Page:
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Atlantic Division preview: Non-New York trio built for battle

by | Staff Writer

New Jersey Devils: Hockey's favorite guessing game during training camp has been about what the Devils will do to get under the salary cap. The players themselves have even been participating in their own private gallows humor as the day of reckoning draws nearer, but it is a stressful time for several veterans waiting to see who's still around after Wednesday's final rosters are submitted.

And it may help explain why New Jersey went 2-1-3 in preseason play.

Zach Parise and Ilya Kovalchuk will give the Devils plenty of scoring punch. (Getty Images)  
Zach Parise and Ilya Kovalchuk will give the Devils plenty of scoring punch. (Getty Images)  
Right now the Devils are about $4 million above the limit because they signed free agent Ilya Kovalchuk, although they could get some temporary relief by putting a couple of players injured in training camp on the long-term injury list. Whatever New Jersey does will require GM Lou Lamoriello jumping through hoops, but in the meantime, he has put together a team that has the earmarks of legitimate Cup contender.

Kovalchuk, of course, is a game-breaker, although he still has to prove he can be part of the team concept that is fundamental in New Jersey. If he does, he'll help make the Devils offense their most dangerous ever. Zach Parise can score as often or more than Kovalchuk, and along with Travis Zajac, Patrik Elias, Jamie Langenbrunner and the returning Jason Arnott, gives New Jersey two lines that will be tough, especially since rookie coach John MacLean plans to open up the team's game this season.

The Devils probably didn't get hurt in the free-agent tradeoff that saw Paul Martin leave the blue line and Anton Volchenkov and Henrik Tallinder arrive. Meanwhile Martin Brodeur is still around in goal, and with a dependable backup in Johan Hedberg, he'll get a few more games off which shouldn't hurt his 38-year-old body.

So things could be good this season in New Jersey, for those guys who will be around at least.

New York Islanders: One of these years, the New York Islanders will make some progress. Just not this one.

The Isles are still trying to build around young talents like John Tavares, Josh Bailey and Matt Moulson, but there are still plenty of holes to fill, particularly on a defense that was 28th in the league last year. And losing their best defenseman Mark Streit, possibly for the entire season with a shoulder injury, won't help.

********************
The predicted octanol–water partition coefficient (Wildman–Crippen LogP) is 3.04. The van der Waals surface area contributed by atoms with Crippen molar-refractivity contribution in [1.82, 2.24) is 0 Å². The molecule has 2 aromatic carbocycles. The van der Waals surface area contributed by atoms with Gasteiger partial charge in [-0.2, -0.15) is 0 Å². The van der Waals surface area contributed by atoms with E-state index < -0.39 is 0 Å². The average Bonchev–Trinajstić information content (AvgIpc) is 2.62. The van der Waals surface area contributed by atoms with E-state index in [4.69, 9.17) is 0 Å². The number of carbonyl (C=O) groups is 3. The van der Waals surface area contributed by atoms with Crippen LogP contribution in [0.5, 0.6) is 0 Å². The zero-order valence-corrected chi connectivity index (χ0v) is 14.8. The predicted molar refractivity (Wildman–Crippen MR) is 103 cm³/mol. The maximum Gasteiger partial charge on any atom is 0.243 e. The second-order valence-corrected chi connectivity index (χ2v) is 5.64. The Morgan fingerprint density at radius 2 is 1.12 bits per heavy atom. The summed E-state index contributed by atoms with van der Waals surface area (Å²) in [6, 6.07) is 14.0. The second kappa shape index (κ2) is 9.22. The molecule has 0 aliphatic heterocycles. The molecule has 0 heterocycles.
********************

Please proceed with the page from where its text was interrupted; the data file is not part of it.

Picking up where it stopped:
Neither will the loss of Kyle Okposo, another recent first-round pick, who showed signs of emerging last season when he scored 19 goals. Okposo suffered a shoulder injury as well during training camp and will be out for an extended period.

The Islanders are hoping that Rick DiPietro will get in more games in goal this season than the last two combined, although that probably won't be until later in the season. In the meantime the team with one of the league's lowest payrolls will scratch and claw and try not to fall out of contention by Christmas time. Don't bet they won't.

New York Rangers: Rangers fans keep wondering how it is that GM Glen Sather is still around and chances are they still will be throughout the season. This is the ninth campaign under the mastermind of the Edmonton Oilers 1980s dynasty, and it is shaping up to be more frustrating than the last-game shootout loss that cost the team a playoff spot a few months ago.

For starters, New York won't look dramatically different this season, which is not really a good thing for a team that played a total of four playoff rounds last decade. They've added a couple of offensive-minded free-agent forwards in Alexander Frolov and Ruslan Fedotenko, who have both shown scoring touches at times during their careers, and the league's biggest bad-ass in Derek Boogaard to protect the troops, although no one seemed inclined to fight him during the three or so minutes he spent on the ice during preseason games.

In other words, he already looks useless. Veteran Martin Biron won't be because he'll help give franchise goalie Henrik Lundqvist a few more nights off, but on the surface, there's nothing to suggest this team is any better now than it was a few months ago. The Rangers certainly didn't look it during a mediocre exhibition schedule.